SUMMARY OF THE INVENTION

The present invention provides a structure comprising a poured concrete slab foundation and method for obtaining the structure.

Briefly the present structure comprises a first component comprising a poured concrete slab on soil, having at least one interior grade beam, grade beams about the periphery of said poured concrete slab, and an array of openings along and adjacent to each said interior grade beam; a second component comprising an array of driven piles in the soil below said interior and preferably below the periphery grade beams; and a third component comprising poured concrete closures in said openings. The present process comprises: preparing a poured concrete slab on soil, having at least one interior grade beam, grade beams about the periphery of said poured concrete slab, and an array of openings along and adjacent to each said interior grade beam; driving an array of pilings in the soil below said interior grade beams adjacent to openings and preferably below said periphery grade beams and pouring concrete closures in said openings.

The pilings are known in the art and are usually prepared in segments that may or may not be joined by rods, cables, sleeves or the like, which are driven hydraulically into the soil by resistance against the grade beams. By combining a plurality of the segments with the cooperating elements engaged in the ground, a piling is created. The cooperative engagement provides lateral stability of the piling stacking a plurality of such precast one on another. Installation of subsequent segments continues until adequate load capacity and depth are obtained. The pile penetration depth can be easily determined upon completion by simply counting the segments used. This method of installation provides an aligned, concrete underpinning pile of verifiable depth, installed under conditions with almost no clearance.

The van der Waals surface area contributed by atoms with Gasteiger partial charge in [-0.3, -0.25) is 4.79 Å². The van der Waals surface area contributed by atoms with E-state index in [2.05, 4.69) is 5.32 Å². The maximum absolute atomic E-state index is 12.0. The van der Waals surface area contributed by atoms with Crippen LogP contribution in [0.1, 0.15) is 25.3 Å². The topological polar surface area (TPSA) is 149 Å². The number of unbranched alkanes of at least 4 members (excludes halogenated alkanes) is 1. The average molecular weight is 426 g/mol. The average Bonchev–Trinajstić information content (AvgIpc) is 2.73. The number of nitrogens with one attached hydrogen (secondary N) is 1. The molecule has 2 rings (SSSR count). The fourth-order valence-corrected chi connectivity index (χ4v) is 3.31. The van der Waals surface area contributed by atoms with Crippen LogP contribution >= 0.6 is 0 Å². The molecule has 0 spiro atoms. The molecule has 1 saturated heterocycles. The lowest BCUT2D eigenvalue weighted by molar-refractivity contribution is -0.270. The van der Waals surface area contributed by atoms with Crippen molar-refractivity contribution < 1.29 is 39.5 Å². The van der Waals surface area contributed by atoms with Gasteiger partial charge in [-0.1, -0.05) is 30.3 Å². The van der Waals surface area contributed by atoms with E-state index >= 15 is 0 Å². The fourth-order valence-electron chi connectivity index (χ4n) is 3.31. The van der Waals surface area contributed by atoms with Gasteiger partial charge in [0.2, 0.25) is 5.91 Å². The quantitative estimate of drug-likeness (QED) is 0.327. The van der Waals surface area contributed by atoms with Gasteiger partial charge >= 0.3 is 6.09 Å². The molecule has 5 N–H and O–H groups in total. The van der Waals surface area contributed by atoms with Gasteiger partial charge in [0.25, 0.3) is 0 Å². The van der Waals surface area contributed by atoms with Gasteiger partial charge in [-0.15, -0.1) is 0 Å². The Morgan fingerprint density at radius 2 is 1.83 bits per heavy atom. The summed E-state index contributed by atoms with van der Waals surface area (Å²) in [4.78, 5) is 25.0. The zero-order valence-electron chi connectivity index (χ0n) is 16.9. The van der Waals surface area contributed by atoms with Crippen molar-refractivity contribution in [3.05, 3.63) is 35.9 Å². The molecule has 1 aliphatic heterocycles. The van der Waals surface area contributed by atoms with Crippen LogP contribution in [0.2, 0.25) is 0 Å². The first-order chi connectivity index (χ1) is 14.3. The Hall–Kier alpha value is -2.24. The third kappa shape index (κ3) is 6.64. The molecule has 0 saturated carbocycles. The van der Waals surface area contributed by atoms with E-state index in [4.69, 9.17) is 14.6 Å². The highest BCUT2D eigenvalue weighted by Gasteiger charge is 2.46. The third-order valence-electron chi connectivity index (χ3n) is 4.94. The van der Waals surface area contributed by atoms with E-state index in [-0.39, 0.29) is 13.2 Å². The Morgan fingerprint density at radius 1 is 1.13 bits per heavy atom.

The closure of the openings is obtained by use of the cartons, i.e., corrugated cardboard boxes, which prevent the soil from contact with the concrete closures with the cartons collapsing to accommodate the swelling of the soil.

BRIEF DESCRIPTION OF THE DRAWINGS

FIG. 1 is a concrete slab layout according to the present invention showing typical pile locations and knockout box locations for access to install the piling.

FIG. 2 is a knockout box design that has a keyway, and when stripped leaves a keyway in the slab for future concrete patch.

FIG. 3 is a doweled knockout box with dowels for tying concrete together when patch is installed.

FIG. 4 shows typical void carton installation.

FIG. 5 is typical sleeved plumbing as it extends through the concrete slab.

DETAILED DESCRIPTION OF THE INVENTION

After on site soil borings are reviewed by a geotech engineer, the Potential Vertical Rise (P.V.R.) values are determined by the geotech. Based on P.V.R. values, the appropriate size void cartons are to be installed under all beams and throughout the entire concrete mat, except directly under the beams adjacent to the formed excess boxes. After an acceptable concrete curing time, a driven pile system is installed through the opening at the preformed box location. After pilings are driven to refusal or to a predetermined load capacity, the pilings are shimmed with various size spacers.

Prefabricated knockout boxes to form openings are installed on the interior portion of the slab prior to the pouring of the concrete. These boxes are preferably keywayed or doweled to help prevent slippage of the concrete patch after the piling is installed. After the concrete slab is poured and the concrete has had an acceptable curing time, the forms for the boxes are stripped when all the other concrete forms for the slab are stripped.